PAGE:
Ford Transit Third generation
|1986 to 2000|
|Assembly||Genk, Belgium Southampton, UK (1972−2013) Amsterdam, Netherlands (1975–1981) Kocaeli, Turkey (Ford Otosan, 1976−present)Obchuk, Belarus (Ford Union, 1997−2000) Hai Duong, Vietnam (1998−present)|
|Body and chassis|
|Body style||3/4-door van 2-door pickup 4-door minibus 4-door crew cab 2-door chassis cab|
|Engine||2.0L I4 2.5L DI I4 2.9L V6 3.0L V6 2.5L DI I4|
The third generation Transit platform appeared in January 1986 and was notable for its all-new bodyshell which was of "one-box" design (i.e. the windscreen and bonnet are at the same angle), and the front suspension was changed to a fully independent configuration on SWB versions.
The engine range was carried over largely unchanged from the last of the 1978-85 generation models, although in 1989 the high-performance 3.0 V6 petrol was replaced by the Cologne 2.9 EFI V6. A subtle facelift in 1992 saw the fully independent front suspension adopted across the range, whilst a redesigned floor plan allowed the use of single, rather than paired, rear wheels on the LWB derivative, further increasing payload—these models are identifiable by the slightly more rounded front headlamps.
A major facelift to the Transit in 1994/5 gave the Transit a new nose and dashboard, along with the 2.0 L DOHC 8-valve engine as found in the 1994 to 1998 Ford Scorpio. It is similar to the earlier Sierra DOHC unit but without the distributor and uses the updated OBD II-compliant EEC-V level engine control unit. Some of Ford's 16-valve engines, such as those found in the Scorpio, Escort RS2000 and Galaxy were also based on this block. At the same time air conditioning, electric windows, central locking, electric mirrors and airbags were all made available as optional extras.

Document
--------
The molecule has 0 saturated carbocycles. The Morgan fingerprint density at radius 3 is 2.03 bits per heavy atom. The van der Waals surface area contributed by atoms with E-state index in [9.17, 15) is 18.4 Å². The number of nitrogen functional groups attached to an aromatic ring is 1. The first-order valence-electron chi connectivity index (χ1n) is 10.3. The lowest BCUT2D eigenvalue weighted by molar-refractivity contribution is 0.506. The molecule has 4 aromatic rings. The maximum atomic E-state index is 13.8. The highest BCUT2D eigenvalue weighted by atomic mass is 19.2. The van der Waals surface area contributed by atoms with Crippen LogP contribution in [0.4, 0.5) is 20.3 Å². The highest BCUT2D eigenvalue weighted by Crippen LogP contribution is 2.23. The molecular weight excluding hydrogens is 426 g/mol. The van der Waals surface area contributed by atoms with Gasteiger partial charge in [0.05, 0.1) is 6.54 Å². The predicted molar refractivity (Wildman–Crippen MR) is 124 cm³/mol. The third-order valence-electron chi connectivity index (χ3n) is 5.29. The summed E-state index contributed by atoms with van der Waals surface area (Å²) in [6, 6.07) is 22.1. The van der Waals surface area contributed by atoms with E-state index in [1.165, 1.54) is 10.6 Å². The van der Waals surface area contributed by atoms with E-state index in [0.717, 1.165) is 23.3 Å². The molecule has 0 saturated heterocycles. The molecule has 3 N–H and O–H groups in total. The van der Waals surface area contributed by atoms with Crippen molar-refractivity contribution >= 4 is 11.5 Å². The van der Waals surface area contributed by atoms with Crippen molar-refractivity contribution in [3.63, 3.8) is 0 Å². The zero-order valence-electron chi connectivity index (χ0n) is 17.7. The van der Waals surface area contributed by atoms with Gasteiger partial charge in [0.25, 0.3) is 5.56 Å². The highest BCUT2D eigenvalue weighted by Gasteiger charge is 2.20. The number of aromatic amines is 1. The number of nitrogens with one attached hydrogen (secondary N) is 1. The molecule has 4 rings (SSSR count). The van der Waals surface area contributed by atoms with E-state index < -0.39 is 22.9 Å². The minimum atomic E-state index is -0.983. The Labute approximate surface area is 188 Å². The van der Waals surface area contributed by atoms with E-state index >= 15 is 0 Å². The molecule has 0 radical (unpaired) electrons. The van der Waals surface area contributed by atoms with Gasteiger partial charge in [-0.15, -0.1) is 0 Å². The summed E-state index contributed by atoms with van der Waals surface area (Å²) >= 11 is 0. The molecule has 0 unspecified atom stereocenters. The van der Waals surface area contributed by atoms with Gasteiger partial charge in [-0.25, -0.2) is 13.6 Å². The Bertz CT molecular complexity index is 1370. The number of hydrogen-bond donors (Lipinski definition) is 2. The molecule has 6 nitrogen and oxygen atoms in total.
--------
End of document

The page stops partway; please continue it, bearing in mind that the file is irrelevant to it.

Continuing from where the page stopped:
The turbo diesel version came in 85 PS (63 kW), 100 PS (74 kW) and 115 PS (85 kW) version with an electronic fuel pump.
For the 30th anniversary of the Transit in 1995 Ford released a limited edition model called the Transit Hallmark. Six hundred were made and were available in three colours with 200 being made in each.
In Europe the VE83 Transit was available up to 2000, but in Vietnam it was built up to 2003 when it was exchanged in June for the new generation.
Introduced as part of the 1995 redesign of the Transit, the Tourneo is a Transit-based 8 or 9-seat minibus, but over the model years has become increasingly better trimmed to the point where it can almost be classified as a large MPV. Featuring back seats and back windows similar to a minivan, the Tourneo is also considered an executive transport vehicle and is often supplied with alloy wheels. Since its introduction, the Tourneo has followed the same development cycle as the Transit; both versions receive updates at the same time.
With the introduction of the Mk3 Transit in 1986 came the next generation of the County 4x4. This would prove to be a very popular and successful version of the County Transit 4x4, and the last to use the Dana beam axle layout. Later County 4x4 models switched to using an independent front suspension setup which was inherently more complex in design than the earlier beam axle models. Later panel vans also lost the twin-wheel rear axle that had been fitted on earlier LWB versions.
Mainly used by utility companies such as National Grid, the Ministry Of Defence, and by mountain rescue teams, the Transit County 4x4 proved to be a capable vehicle both on and off road, with the ability to carry both crew and equipment just about anywhere.